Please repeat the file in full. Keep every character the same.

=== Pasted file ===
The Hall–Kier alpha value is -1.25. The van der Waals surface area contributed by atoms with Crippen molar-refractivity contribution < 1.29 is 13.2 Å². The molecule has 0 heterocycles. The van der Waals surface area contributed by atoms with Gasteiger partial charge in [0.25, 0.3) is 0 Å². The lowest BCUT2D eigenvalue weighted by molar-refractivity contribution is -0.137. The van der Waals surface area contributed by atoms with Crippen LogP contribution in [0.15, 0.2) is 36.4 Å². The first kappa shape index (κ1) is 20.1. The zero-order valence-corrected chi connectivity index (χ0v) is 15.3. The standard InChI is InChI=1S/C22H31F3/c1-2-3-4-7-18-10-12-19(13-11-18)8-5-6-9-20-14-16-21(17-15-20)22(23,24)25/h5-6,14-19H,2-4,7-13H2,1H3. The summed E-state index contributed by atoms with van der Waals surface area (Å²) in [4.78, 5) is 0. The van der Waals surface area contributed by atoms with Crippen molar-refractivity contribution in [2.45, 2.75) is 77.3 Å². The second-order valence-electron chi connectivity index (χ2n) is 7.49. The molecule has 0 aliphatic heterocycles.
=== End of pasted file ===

The Hall–Kier alpha value is -1.25. The van der Waals surface area contributed by atoms with Crippen molar-refractivity contribution < 1.29 is 13.2 Å². The molecule has 0 heterocycles. The van der Waals surface area contributed by atoms with Gasteiger partial charge in [0.25, 0.3) is 0 Å². The lowest BCUT2D eigenvalue weighted by molar-refractivity contribution is -0.137. The van der Waals surface area contributed by atoms with Crippen LogP contribution in [0.15, 0.2) is 36.4 Å². The first kappa shape index (κ1) is 20.1. The zero-order valence-corrected chi connectivity index (χ0v) is 15.3. The standard InChI is InChI=1S/C22H31F3/c1-2-3-4-7-18-10-12-19(13-11-18)8-5-6-9-20-14-16-21(17-15-20)22(23,24)25/h5-6,14-19H,2-4,7-13H2,1H3. The summed E-state index contributed by atoms with van der Waals surface area (Å²) in [4.78, 5) is 0. The van der Waals surface area contributed by atoms with Crippen molar-refractivity contribution in [2.45, 2.75) is 77.3 Å². The second-order valence-electron chi connectivity index (χ2n) is 7.49. The molecule has 0 aliphatic heterocycles.